State v. Faulkner

Annotate this Case

220 Kan. 153 (1976)

551 P.2d 1247

STATE OF KANSAS, Appellee, v. GREGORY K. FAULKNER, Appellant.

No. 48,177

Supreme Court of Kansas.

Opinion filed June 12, 1976.

William D. Mize, public defender, Salina, argued the cause and was on the brief for appellant.

James L. Sweet, county attorney, argued the cause, and Curt T. Schneider, attorney general, was with him on the brief for appellee.

The opinion of the court was delivered by

FATZER,, C.J.:

This is an appeal from a conviction following trial to a jury for possession of a controlled substance with intent to sell in violation of K.S.A. 1975 Supp. 65-4127b (b) (1).

The facts may be briefly summarized. At about 1:20 a.m. on January 25, 1974, two Salina policemen observed a vehicle driven by Jimmy Ritkers pull into the Gibson's parking lot and park behind the Sands Restaurant. The defendant-appellant, Gregory K. Faulkner, got out of the vehicle on the passenger side and walked toward the restaurant. He ignored one of the officer's repeated requests to stop until he reached the restaurant entrance. When the other officer approached the vehicle to ask the driver for identification, he observed a hypodermic needle and small plastic bag *155 of pills on the floorboard of the passenger side. A brown paper bag was also observed protruding from the glove compartment. This bag contained a large quantity of pills, many of which were the controlled substance amobarbital. The defendant was charged with possession of amobarbital with intent to sell and was subsequently convicted. He perfected this appeal and now asserts four trial errors.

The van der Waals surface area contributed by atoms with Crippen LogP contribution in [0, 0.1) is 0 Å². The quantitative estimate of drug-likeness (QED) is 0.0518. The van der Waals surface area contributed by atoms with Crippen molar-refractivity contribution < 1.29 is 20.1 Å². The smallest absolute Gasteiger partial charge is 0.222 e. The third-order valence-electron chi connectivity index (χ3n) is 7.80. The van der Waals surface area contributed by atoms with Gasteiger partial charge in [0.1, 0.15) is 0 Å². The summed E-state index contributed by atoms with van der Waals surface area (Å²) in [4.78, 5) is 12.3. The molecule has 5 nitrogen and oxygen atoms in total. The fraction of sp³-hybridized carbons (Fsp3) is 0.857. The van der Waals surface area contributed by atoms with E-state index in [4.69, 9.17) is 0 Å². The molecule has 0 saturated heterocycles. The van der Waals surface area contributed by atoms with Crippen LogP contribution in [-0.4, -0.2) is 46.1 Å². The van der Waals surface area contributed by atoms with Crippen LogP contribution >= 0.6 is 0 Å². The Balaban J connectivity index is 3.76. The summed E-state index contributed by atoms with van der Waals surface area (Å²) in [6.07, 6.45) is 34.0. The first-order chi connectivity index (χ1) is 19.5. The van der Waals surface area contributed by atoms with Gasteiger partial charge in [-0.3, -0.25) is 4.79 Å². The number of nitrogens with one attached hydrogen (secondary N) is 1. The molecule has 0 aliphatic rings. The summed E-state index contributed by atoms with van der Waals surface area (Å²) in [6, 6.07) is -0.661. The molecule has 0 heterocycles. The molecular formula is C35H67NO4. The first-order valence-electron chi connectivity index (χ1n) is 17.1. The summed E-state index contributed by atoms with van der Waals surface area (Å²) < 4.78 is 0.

The appellant first contends the district court erred in admitting, over his objection, an authenticated copy of the journal entry of judgment of a previous conviction without requiring evidence of surrounding facts and circumstances showing the similarity between the past and present crimes. The appellant's identity as the subject of the prior conviction was conceded. The journal entry showed that on July 7, 1972, the appellant was convicted of the crime of possession of a controlled substance in Green County, Missouri. Admission of the prior conviction pursuant to K.S.A. 60-455 was discussed at pretrial conference, and the evidence was offered at the end of the state's case in chief for the purpose of showing intent, knowledge and absence of mistake. After reference to other crimes in the journal entry was stricken, it was received in evidence for these limited purposes and the jury was instructed accordingly. No complaint against the instructions has been lodged.